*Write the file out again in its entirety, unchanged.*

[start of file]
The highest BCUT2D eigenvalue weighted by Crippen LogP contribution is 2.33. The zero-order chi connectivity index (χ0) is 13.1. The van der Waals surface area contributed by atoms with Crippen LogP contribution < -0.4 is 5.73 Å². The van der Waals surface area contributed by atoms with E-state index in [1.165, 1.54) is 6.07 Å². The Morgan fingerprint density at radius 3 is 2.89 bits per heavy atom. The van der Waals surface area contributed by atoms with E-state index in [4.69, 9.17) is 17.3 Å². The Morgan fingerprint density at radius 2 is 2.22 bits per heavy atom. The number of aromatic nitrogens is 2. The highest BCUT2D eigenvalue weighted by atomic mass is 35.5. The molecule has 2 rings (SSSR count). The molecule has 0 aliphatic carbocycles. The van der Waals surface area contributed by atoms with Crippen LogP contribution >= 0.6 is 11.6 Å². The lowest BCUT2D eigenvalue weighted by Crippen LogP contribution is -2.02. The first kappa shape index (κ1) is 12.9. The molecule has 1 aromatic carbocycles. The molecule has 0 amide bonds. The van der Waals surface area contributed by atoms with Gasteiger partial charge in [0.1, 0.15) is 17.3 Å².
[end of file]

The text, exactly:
The highest BCUT2D eigenvalue weighted by Crippen LogP contribution is 2.33. The zero-order chi connectivity index (χ0) is 13.1. The van der Waals surface area contributed by atoms with Crippen LogP contribution < -0.4 is 5.73 Å². The van der Waals surface area contributed by atoms with E-state index in [1.165, 1.54) is 6.07 Å². The Morgan fingerprint density at radius 3 is 2.89 bits per heavy atom. The van der Waals surface area contributed by atoms with E-state index in [4.69, 9.17) is 17.3 Å². The Morgan fingerprint density at radius 2 is 2.22 bits per heavy atom. The number of aromatic nitrogens is 2. The highest BCUT2D eigenvalue weighted by atomic mass is 35.5. The molecule has 2 rings (SSSR count). The molecule has 0 aliphatic carbocycles. The van der Waals surface area contributed by atoms with Crippen LogP contribution >= 0.6 is 11.6 Å². The lowest BCUT2D eigenvalue weighted by Crippen LogP contribution is -2.02. The first kappa shape index (κ1) is 12.9. The molecule has 1 aromatic carbocycles. The molecule has 0 amide bonds. The van der Waals surface area contributed by atoms with Gasteiger partial charge in [0.1, 0.15) is 17.3 Å².